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American Ballet Theatre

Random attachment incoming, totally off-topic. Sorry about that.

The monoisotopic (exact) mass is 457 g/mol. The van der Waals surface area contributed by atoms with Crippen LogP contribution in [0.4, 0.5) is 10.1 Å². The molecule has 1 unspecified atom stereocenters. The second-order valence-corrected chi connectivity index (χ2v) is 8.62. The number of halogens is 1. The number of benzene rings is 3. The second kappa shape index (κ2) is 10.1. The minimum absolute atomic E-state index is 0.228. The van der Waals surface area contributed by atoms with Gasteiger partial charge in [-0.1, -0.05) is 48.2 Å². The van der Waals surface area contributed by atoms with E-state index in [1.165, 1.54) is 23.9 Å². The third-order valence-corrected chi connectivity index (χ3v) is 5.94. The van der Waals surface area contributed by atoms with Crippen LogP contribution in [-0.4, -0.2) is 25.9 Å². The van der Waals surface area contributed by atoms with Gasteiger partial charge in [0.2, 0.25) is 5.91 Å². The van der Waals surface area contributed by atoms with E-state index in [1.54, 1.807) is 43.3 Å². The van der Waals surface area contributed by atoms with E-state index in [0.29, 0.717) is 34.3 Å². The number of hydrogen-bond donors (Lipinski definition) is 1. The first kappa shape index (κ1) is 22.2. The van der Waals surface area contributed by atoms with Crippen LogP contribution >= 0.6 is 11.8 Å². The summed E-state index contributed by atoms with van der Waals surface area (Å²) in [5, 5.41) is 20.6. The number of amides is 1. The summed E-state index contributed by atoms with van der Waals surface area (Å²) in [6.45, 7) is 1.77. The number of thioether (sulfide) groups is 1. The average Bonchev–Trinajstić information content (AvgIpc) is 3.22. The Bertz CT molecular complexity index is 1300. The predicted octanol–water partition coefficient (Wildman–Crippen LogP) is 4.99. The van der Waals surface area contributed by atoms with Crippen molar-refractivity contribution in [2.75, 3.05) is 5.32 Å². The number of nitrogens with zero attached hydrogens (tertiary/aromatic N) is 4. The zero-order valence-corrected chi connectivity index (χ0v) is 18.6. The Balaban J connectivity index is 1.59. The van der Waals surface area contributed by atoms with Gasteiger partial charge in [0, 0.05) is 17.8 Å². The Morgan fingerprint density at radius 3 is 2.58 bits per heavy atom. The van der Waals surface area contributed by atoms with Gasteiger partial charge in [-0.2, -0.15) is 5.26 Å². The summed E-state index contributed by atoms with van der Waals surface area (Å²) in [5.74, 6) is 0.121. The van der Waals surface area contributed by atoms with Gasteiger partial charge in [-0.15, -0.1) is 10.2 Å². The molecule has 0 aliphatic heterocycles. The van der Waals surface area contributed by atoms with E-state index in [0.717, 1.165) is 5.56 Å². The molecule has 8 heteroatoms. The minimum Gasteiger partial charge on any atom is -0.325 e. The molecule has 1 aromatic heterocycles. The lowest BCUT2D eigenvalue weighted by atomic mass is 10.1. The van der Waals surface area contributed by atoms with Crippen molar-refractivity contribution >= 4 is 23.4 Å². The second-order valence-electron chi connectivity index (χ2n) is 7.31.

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Swan Lake is that rare bird, a 19th-century story ballet for grown-ups. True, an evil sorcerer turns a princess into a wildfowl. But Tchaikovsky's music, though familiar, is rich and stirring. And the tale enmeshes us in issues of freedom and responsibility, pulling us into a world where nature and civilization are at odds, where logic and order battle emotion and magic. Prince Siegfried is the fulcrum of this conflict, intensely Romantic though the battleground is bourgeois: whom should he marry? Self-described traditionalist Kevin McKenzie, American Ballet Theatre's artistic director, said in a Dance Magazine interview that his 2000 version for the company is governed by "the way I made sense of the ballet as Siegfried when I danced it." He also beefed up the role of Rothbart, adding a prologue that shows him transforming Odette from a woman into a swan and a demanding, entrancing solo in the third act, when the sorcerer appears at court with his daughter, the Black Swan Odile. On the tape I watched, McKenzie had divided the role between two men--and Marcelo Gomes danced the third-act solo with exquisite flash and charisma. Lucky for us this tall, powerful performer is scheduled to play the prince on opening night and at the March 28 matinee. Angel Corella, chuck-him-under-the-chin charming as the prince on video, is Siegfried at the March 25 matinee and March 28 evening performance; Ashley Tuttle plays opposite him at these shows. Paloma Herrera is Odette-Odile on opening night and March 26, and Gillian Murphy dances the part on March 25. Various soloists debut in lead roles during this engagement. Zack Brown's costumes are appropriately pretty, but his sets are breathtaking, especially as lit by Duane Schuler: every act but the last sinks almost imperceptibly into darkness, subtly but powerfully communicating the ballet's tragic dimensions. Though ABT made Chicagoland appearances in 1995 and '96, this is the first time in ten years that the company will perform Swan Lake here. Civic Opera House, 20 N. Wacker, 312-902-1500; 312-943-5056 for groups of 15 or more. Opens Wednesday, March 24, 7:30 PM. Through March 28: Thursday, 2 and 7:30 PM; Friday, 8 PM; Saturday, 2 and 8 PM; Sunday, 2 and 7:30 PM. $15-$85. Note: The Saturday matinee is an abbreviated version of Swan Lake followed by a photo and autograph session with storybook character Angelina Ballerina.

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